From ArchWiki

lf (as in "list files") is a terminal file manager written in Go with a heavy inspiration from ranger. Outstanding features are a fast startup and low memory footprint, a server/client architecture and high customization. Unlike ranger, some features like tabs or windows are intentionally not included and instead left to be handled by window manager or terminal multiplexer.


Install the lf package.


To start the application, launch a terminal and run lf. The default keybindings are similar to those of vim with some difference from rangers default.


Copy the default configuration at /usr/share/doc/lf/lfrc.example to ~/.config/lf/lfrc to use as a template for further customization. Some common features are already included as comments in the configuration example. For more extensive configurations see the documentation. Useful configuration examples from the community can also be found on GitHub.

Tips and tricks

Transition guide (From ranger to lf)

For users who are already used to ranger as a file manager, moving to lf means less default features and a slightly different behavior. The lf project wiki includes a step by step guide on how to configure lf to add features and defaults from ranger.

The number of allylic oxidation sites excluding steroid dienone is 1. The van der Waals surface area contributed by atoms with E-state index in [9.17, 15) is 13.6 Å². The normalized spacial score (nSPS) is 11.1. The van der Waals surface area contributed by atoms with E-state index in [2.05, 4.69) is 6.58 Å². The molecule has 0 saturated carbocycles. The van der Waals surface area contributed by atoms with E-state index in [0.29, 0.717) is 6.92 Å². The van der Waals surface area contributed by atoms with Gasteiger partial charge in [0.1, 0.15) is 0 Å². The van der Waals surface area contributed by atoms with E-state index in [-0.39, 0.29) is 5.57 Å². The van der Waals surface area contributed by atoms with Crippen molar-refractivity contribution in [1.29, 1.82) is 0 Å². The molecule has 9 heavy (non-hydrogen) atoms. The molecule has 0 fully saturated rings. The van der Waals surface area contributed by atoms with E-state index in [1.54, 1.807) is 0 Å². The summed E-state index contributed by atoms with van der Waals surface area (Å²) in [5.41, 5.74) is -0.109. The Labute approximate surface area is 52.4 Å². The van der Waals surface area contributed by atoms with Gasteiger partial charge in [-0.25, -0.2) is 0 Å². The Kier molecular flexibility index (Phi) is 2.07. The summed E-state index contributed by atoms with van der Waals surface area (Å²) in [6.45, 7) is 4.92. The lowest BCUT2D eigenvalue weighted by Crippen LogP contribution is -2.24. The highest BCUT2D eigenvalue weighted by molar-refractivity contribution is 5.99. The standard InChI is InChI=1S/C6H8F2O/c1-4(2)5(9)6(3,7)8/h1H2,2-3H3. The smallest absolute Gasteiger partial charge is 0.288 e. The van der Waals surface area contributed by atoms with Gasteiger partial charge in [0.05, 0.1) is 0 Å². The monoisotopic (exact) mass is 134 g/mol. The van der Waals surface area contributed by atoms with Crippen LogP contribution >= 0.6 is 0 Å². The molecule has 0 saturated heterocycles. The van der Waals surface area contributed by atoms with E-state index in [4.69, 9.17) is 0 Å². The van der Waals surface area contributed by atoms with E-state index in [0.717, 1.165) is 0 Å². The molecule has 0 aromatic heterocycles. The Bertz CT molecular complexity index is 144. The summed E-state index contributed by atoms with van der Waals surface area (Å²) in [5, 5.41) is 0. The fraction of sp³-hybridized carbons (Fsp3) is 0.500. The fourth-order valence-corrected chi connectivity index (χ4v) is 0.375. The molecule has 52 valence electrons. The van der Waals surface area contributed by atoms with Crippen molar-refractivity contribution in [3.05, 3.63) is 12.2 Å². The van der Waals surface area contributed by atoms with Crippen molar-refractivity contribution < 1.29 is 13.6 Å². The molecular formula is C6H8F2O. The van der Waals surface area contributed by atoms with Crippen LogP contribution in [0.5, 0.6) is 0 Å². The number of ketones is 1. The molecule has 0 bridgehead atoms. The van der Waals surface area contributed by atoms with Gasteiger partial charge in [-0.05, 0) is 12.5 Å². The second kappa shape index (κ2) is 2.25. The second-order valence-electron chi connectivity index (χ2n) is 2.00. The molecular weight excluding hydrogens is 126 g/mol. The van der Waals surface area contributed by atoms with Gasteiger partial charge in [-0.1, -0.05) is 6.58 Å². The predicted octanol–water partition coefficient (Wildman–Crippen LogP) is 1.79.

Using rifle file opener

lf can use the file opener rifle which is included in the ranger package.

Set an environment variable to automatically use rifle to open files in the related applications.

export OPENER='rifle' 

For editing file, you can also set your default editor:

export EDITOR='vim'

Previewing files

To automatically preview contents from currently selected files, set a custom previewer script in lfrc. It is possible to add a wrapper for the scope.sh script from ranger which serves as a good template for customization.

There are many other previewers that can be used with lf, see the lf wiki on GitHub.

Sandboxing previews

While the default lf configuration only previews text files, using more complex preview parsers is somewhat dangerous. In case there is a vulnerability in a preview parser like pdftotext, it is possible to use this simple script to sandbox the previewer using bubblewrap :

set -euo pipefail
    exec bwrap \
     --ro-bind /usr/bin /usr/bin \
     --ro-bind /usr/share/ /usr/share/ \
     --ro-bind /usr/lib /usr/lib \
     --ro-bind /usr/lib64 /usr/lib64 \
     --symlink /usr/bin /bin \
     --symlink /usr/bin /sbin \
     --symlink /usr/lib /lib \
     --symlink /usr/lib64 /lib64 \
     --proc /proc \
     --dev /dev  \
     --ro-bind /etc /etc \
     --ro-bind ~/.config ~/.config \
     --ro-bind ~/.cache ~/.cache \
     --ro-bind "$PWD" "$PWD" \
     --unshare-all \
     --new-session \
     bash ~/.config/lf/preview.sh "$@"

Set your previewer to the sandbox script and have your real preview script at ~/.config/lf/preview.sh:

set previewer ~/.config/lf/previewSandbox.sh

See also